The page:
The Global Legal Post reported last week that, according to research by executive search firm Edward Drummond, law firms with one or more non-executives on board have grown by more than one third compared to those who have not.
The issue of practice management is not a new one, but, particularly post 2007/8, in a world where many apparently successful firms have crashed and burned and the financial performance of firms is being more closely scrutinised than ever before (not least, by the SRA and insurers) it has never been more relevant.
At Stanley Davis Practice Support, we have long advocated the value of a corporate model for practice management. Regardless of the actual business structure (partnership, LLP, Limited Company) even small firms can benefit from adopting some of the processes for management decision making that a corporate model brings. Many law firms have retained a conventional partnership hierarchy - but while most will be excellent at their particular area of law, and some may be great business developers, the traditional lawyer training has not necessarily fostered a commercial business mindset to the same extent.
As a result, law firms frequently suffer from a lack of business techniques notwithstanding the requirements in the SRA principles to "Run your business...". Non executives can bring invaluable expertise into the firm, and provide the benefit of a different perspective.
While the statistics quoted by Global Legal Post cannot be taken as in any way definitive, they probably do reflect a truth - which is probably as much about the culture and approach of the firm as a whole as it is about the existence of non-execs in their own right.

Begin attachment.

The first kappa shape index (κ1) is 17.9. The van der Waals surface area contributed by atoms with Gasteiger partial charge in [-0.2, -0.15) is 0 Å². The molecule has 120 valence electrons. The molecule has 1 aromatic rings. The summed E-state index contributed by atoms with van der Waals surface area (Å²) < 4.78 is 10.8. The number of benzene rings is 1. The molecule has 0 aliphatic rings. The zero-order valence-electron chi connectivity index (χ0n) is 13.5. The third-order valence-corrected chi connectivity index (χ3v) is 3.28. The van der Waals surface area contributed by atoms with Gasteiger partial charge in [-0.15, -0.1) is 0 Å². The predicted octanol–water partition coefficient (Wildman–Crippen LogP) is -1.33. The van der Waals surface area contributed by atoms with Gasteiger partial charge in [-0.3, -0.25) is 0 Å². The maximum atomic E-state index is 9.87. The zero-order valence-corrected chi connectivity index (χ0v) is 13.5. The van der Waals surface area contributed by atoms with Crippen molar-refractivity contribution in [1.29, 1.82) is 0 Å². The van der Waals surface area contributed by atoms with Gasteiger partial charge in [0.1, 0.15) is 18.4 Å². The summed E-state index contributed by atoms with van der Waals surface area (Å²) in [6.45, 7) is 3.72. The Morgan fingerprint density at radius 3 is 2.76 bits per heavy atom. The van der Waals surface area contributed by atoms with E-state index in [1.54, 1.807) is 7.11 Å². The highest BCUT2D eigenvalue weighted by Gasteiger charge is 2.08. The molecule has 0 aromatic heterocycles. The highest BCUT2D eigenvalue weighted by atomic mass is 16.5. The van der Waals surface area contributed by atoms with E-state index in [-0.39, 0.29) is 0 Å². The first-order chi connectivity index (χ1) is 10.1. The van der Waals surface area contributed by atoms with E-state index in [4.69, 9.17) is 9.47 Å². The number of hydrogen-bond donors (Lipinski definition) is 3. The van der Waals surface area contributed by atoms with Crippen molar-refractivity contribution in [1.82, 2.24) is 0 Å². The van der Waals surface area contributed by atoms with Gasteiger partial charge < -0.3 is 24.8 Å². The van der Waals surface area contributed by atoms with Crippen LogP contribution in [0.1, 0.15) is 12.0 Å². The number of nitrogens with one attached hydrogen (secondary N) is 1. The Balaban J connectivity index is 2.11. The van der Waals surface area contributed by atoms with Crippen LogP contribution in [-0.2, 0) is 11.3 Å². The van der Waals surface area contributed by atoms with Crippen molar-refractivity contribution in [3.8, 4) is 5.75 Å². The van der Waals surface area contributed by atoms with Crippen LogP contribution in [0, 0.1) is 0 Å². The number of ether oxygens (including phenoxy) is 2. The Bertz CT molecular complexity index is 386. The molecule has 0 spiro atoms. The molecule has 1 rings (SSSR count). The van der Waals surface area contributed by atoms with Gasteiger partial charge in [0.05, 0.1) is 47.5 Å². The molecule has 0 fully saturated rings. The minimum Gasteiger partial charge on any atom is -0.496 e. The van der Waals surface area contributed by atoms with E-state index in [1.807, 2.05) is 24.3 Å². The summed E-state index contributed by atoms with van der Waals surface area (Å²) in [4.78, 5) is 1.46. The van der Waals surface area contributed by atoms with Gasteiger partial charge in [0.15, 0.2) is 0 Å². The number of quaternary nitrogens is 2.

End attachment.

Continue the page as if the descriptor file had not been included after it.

That culture starts at the top - with the Managing Partner/Chief Executive/Managing Director, and the management board. How does your firm measure up against our practice management 'checklist':
Practice Management Checklist
Non-lawyers have traditionally not been welcomed within law firm management, and their role something of a side-show to the main event. Instead, their input should be embraced:
- Non-executives should be selected based on business experience rather than legal experience
- They should be independent without any vested interest
- They may be selected for certain business attributes, or specific relevant experience (e.g. the appointment of a former executive from the oil industry to a firm with a strong energy specialism)
- Their role is to provide constructive criticism and objectivity
- They should be involved in the selection of people for key roles in the practice
- Non- executives should be invited to all partners (board) meetings and the benefit of their business experience heeded
- The managing partner should feel comfortable with the non-executives and use their knowledge and experience and consult with them as and when required not just at partners meetings
- Partners meetings must be held regularly (monthly?) and minutes taken and circulated to all those who attend.
- Decisions should be taken following partners meetings, as necessary.
- At every partners meeting there will be full discussion on financial management information including monthly management accounts, cash flow forecasts, and variance reports.
- The business plan will be updated regularly and varied as required.
- There must be a managing partner (managing director) with relevant powers.
- The managing partner will be in place because he/she is the best person for the role not because they have been in the firm longest nor the partner with time on their hands?
- There must be a realistic and affordable strategy which will be devised with input from the non-executives.
- The managing partner may have to give up client facing work to a significant degree to run the business efficiently. It cannot take second place to 'real' fee earning work.
- All the partners must be committed to the strategy
- The managing partner is like a managing director in a commercial business- able to run the practice on a day to day basis without constant reference to others
Eric Golding, FCA, is Managing Director of Stanley Davis Practice Management Support Limited. He advises firms regularly on issues of financial and corporate management.